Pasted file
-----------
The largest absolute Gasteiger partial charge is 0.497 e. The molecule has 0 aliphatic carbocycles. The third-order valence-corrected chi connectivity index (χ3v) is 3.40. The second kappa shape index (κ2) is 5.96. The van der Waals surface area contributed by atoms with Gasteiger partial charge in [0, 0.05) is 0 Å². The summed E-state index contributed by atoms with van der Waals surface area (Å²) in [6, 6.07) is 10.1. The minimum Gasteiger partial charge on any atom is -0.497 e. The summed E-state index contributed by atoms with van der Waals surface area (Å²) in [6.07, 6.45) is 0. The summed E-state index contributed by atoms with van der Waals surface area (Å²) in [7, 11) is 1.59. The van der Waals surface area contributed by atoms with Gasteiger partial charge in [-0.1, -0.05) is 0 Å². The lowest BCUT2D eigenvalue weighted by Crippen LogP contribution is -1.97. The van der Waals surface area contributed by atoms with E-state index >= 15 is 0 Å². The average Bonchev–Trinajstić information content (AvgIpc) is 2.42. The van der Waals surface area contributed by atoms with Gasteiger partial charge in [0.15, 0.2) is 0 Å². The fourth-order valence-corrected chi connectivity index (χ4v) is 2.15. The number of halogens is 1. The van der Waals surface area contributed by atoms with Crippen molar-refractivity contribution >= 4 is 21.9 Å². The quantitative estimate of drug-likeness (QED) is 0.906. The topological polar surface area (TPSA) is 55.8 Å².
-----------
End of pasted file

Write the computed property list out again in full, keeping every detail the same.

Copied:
The largest absolute Gasteiger partial charge is 0.497 e. The molecule has 0 aliphatic carbocycles. The third-order valence-corrected chi connectivity index (χ3v) is 3.40. The second kappa shape index (κ2) is 5.96. The van der Waals surface area contributed by atoms with Gasteiger partial charge in [0, 0.05) is 0 Å². The summed E-state index contributed by atoms with van der Waals surface area (Å²) in [6, 6.07) is 10.1. The minimum Gasteiger partial charge on any atom is -0.497 e. The summed E-state index contributed by atoms with van der Waals surface area (Å²) in [6.07, 6.45) is 0. The summed E-state index contributed by atoms with van der Waals surface area (Å²) in [7, 11) is 1.59. The van der Waals surface area contributed by atoms with Gasteiger partial charge in [-0.1, -0.05) is 0 Å². The lowest BCUT2D eigenvalue weighted by Crippen LogP contribution is -1.97. The van der Waals surface area contributed by atoms with E-state index >= 15 is 0 Å². The average Bonchev–Trinajstić information content (AvgIpc) is 2.42. The van der Waals surface area contributed by atoms with Gasteiger partial charge in [0.15, 0.2) is 0 Å². The fourth-order valence-corrected chi connectivity index (χ4v) is 2.15. The number of halogens is 1. The van der Waals surface area contributed by atoms with Crippen molar-refractivity contribution >= 4 is 21.9 Å². The quantitative estimate of drug-likeness (QED) is 0.906. The topological polar surface area (TPSA) is 55.8 Å².